Building an Earthship Home

After being inspired by a MOTHER EARTH NEWS article, a construction company built their first passive solar-power, tire house earthship.

| February/March 1993

  • tirehouse1
    Tire disposal can be turned into something productive.
  • tirehouse2
    Construction begins on the solar-powered tirehouse.
  • tirehouse3
    A tirehouse is warm and secure.

  • tirehouse1
  • tirehouse2
  • tirehouse3

"It's one thing to read about it in a magazine or see it on TV, but when people see it in their own state, with someone they know, they start to pay attention. We're hoping they think, `I could live in one of these,"' says Sheryl Logan. A founder of Positive Mental Attitude (PMA) of Idaho, a small construction and land-development company, she is referring to Solar Summit—a new and totally solar-powered subdivision with super-efficient construction.

The idea for the first home came from a Mother Earth News article by Michael Reynolds, a New Mexican architect who designed and built the "earthship:' (See Earthship Homes.) Reynolds' construction design is based on the theory that the denser that matter is, the more stored energy it can hold; the denser the walls of a house are, the better able they are to retain temperature. Reynolds' concentrated walls of dirt-packed tires and aluminum cans are so dense they act as the home's primary cooling and heating source.

Kenny Olson, another one of PMA's founders, read the article and was intrigued. He and his company had been looking for a way to reduce waste and improve the quality of life in building, business, and life in general. Olson thought the earthship was a great idea because there are literally millions of tires out there, taking up space and polluting the environment. "It's a great thing to be able to turn such a significant environmental problem into something productive. There has to be more of this kind of recycling. There are actually some tire companies who will pay you to take tires!"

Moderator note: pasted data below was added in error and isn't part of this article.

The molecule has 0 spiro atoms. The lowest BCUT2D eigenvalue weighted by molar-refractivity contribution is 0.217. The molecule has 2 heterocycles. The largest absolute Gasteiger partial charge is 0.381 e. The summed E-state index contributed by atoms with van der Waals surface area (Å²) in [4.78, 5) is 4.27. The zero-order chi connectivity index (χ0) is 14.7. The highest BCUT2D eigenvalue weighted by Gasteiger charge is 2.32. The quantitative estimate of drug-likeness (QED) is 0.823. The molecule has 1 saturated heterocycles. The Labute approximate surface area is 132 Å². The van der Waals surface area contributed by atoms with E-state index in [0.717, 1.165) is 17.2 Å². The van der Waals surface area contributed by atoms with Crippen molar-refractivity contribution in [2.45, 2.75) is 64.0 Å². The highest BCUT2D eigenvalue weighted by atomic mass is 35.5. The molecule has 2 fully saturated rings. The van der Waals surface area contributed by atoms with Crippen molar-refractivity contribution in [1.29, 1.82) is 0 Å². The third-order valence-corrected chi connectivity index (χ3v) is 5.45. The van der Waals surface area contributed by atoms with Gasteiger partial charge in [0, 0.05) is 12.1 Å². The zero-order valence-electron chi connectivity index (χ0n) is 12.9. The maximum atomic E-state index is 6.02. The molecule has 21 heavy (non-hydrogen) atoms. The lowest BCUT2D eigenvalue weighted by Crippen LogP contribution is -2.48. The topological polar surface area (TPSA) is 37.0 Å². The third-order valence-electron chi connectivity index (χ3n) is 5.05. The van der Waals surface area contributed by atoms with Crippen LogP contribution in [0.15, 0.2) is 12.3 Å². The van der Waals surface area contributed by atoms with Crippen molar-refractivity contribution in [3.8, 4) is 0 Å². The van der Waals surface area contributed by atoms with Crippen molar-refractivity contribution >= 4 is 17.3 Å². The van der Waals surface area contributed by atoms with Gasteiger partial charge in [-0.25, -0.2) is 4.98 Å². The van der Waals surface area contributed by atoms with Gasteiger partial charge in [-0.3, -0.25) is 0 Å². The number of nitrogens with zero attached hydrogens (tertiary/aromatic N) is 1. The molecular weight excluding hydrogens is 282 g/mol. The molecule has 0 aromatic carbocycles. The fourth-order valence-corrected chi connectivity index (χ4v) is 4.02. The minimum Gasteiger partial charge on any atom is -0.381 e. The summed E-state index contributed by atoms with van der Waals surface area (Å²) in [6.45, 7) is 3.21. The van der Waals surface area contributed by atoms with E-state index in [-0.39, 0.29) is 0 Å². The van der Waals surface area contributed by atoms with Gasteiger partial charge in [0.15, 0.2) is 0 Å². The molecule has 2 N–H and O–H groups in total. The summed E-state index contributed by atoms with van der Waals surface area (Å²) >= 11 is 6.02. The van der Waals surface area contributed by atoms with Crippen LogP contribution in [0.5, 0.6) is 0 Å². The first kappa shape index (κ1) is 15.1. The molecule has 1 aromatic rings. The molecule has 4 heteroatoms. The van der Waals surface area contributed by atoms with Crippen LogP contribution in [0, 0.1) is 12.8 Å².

So he took the idea to his two partners, J. Scott Fenwick and Sheryl Logan, and together they came up with a plan to develop their own solar-powered tirehouse. However, when they found 110 acres of gently sloping ground north of Boise, Idaho, the plan of building one solar-powered tirehouse grew into a goal of developing an entire solar subdivision with 14 lots. Although this land had been plotted as a subdivision 12 years before, nothing had been done with it because of the cost of bringing in a traditional power supply was too high. "This is a wonderful example of having a vision for something that appears useless," Fenwick says. "Nobody thought this land would ever be developed because `normal' power is just too expensive out here:'

The Solar-Powered Home

Solar Summit's first home—similar to Reynolds earthship design—is a 2,500-square-foot adobe-style house cut into Idaho hillside. It's a split-level, with two floors made of stone, eight-foot ceilings, two bedrooms, and a metal roof. There are 30 windows (seven are operable) that slant to the south, deflecting the hot sun in the summer and soaking up the sun's low-angled rays in winter. As for the walls, they are made of 1,000 tires, each stuffed with over 300 pounds of dirt. Aluminum cans are stuck between the tires, and adobe or stucco covers the tires for a smooth finish. (It's hard to get much denser than this.)

As of November, five lots had been sold. What types of people are looking to move into this subdivision? According to Olson, who is also the development coordinator for the project, the average home builder is concerned with today's skyrocketing building-material costs, higher and higher energy costs, and concern for the environment. People want energy-efficient homes to keep these costs down, and are beginning to look for alternative building techniques:'

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